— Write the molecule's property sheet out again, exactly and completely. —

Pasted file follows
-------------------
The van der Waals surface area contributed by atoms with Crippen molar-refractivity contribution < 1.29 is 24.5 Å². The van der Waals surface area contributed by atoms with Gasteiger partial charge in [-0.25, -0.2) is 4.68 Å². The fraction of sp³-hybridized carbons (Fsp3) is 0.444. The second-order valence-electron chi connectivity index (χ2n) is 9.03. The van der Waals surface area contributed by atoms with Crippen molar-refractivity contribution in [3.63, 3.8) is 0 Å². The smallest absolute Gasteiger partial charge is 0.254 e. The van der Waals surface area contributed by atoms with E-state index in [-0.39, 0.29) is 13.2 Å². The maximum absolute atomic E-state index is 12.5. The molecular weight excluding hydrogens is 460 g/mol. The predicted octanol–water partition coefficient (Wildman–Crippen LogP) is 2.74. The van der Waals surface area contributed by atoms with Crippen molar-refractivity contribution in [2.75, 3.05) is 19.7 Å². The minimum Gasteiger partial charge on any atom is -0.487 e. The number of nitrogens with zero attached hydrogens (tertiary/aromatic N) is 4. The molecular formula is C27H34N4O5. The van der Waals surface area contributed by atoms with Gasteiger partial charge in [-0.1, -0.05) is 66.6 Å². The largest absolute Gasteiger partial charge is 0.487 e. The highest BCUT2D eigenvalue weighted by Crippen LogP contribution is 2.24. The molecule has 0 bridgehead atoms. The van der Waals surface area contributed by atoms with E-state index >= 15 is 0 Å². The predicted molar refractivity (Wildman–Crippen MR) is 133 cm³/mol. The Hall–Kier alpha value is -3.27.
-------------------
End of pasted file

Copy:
The van der Waals surface area contributed by atoms with Crippen molar-refractivity contribution < 1.29 is 24.5 Å². The van der Waals surface area contributed by atoms with Gasteiger partial charge in [-0.25, -0.2) is 4.68 Å². The fraction of sp³-hybridized carbons (Fsp3) is 0.444. The second-order valence-electron chi connectivity index (χ2n) is 9.03. The van der Waals surface area contributed by atoms with Crippen molar-refractivity contribution in [3.63, 3.8) is 0 Å². The smallest absolute Gasteiger partial charge is 0.254 e. The van der Waals surface area contributed by atoms with E-state index in [-0.39, 0.29) is 13.2 Å². The maximum absolute atomic E-state index is 12.5. The molecular weight excluding hydrogens is 460 g/mol. The predicted octanol–water partition coefficient (Wildman–Crippen LogP) is 2.74. The van der Waals surface area contributed by atoms with Crippen molar-refractivity contribution in [2.75, 3.05) is 19.7 Å². The minimum Gasteiger partial charge on any atom is -0.487 e. The number of nitrogens with zero attached hydrogens (tertiary/aromatic N) is 4. The molecular formula is C27H34N4O5. The van der Waals surface area contributed by atoms with Gasteiger partial charge in [-0.1, -0.05) is 66.6 Å². The largest absolute Gasteiger partial charge is 0.487 e. The highest BCUT2D eigenvalue weighted by Crippen LogP contribution is 2.24. The molecule has 0 bridgehead atoms. The van der Waals surface area contributed by atoms with E-state index >= 15 is 0 Å². The predicted molar refractivity (Wildman–Crippen MR) is 133 cm³/mol. The Hall–Kier alpha value is -3.27.